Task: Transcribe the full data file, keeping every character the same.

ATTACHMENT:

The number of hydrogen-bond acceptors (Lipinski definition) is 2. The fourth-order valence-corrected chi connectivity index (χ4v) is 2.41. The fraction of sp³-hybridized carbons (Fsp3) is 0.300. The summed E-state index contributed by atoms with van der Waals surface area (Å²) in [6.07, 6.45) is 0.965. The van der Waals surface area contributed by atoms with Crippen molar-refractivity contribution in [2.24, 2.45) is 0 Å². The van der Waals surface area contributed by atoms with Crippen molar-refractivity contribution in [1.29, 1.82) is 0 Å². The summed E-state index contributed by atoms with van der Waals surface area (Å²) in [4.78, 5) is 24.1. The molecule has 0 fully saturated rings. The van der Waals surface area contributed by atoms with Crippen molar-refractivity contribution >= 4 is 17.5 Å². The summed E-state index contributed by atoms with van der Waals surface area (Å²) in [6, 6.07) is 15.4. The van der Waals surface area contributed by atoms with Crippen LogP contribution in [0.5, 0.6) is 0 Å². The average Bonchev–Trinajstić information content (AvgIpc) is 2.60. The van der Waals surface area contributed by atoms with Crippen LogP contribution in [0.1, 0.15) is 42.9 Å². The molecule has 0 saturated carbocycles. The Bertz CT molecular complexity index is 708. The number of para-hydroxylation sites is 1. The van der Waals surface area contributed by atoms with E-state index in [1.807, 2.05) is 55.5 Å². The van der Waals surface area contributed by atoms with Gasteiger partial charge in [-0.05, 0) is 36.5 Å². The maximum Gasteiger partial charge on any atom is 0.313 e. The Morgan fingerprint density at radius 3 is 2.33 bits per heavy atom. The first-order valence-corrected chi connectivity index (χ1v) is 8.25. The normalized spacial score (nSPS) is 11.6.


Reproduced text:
The number of hydrogen-bond acceptors (Lipinski definition) is 2. The fourth-order valence-corrected chi connectivity index (χ4v) is 2.41. The fraction of sp³-hybridized carbons (Fsp3) is 0.300. The summed E-state index contributed by atoms with van der Waals surface area (Å²) in [6.07, 6.45) is 0.965. The van der Waals surface area contributed by atoms with Crippen molar-refractivity contribution in [2.24, 2.45) is 0 Å². The van der Waals surface area contributed by atoms with Crippen molar-refractivity contribution in [1.29, 1.82) is 0 Å². The summed E-state index contributed by atoms with van der Waals surface area (Å²) in [4.78, 5) is 24.1. The molecule has 0 fully saturated rings. The van der Waals surface area contributed by atoms with Crippen molar-refractivity contribution >= 4 is 17.5 Å². The summed E-state index contributed by atoms with van der Waals surface area (Å²) in [6, 6.07) is 15.4. The van der Waals surface area contributed by atoms with Crippen LogP contribution in [0.5, 0.6) is 0 Å². The average Bonchev–Trinajstić information content (AvgIpc) is 2.60. The van der Waals surface area contributed by atoms with Crippen LogP contribution in [0.1, 0.15) is 42.9 Å². The molecule has 0 saturated carbocycles. The Bertz CT molecular complexity index is 708. The number of para-hydroxylation sites is 1. The van der Waals surface area contributed by atoms with E-state index in [1.807, 2.05) is 55.5 Å². The van der Waals surface area contributed by atoms with Gasteiger partial charge in [-0.05, 0) is 36.5 Å². The maximum Gasteiger partial charge on any atom is 0.313 e. The Morgan fingerprint density at radius 3 is 2.33 bits per heavy atom. The first-order valence-corrected chi connectivity index (χ1v) is 8.25. The normalized spacial score (nSPS) is 11.6.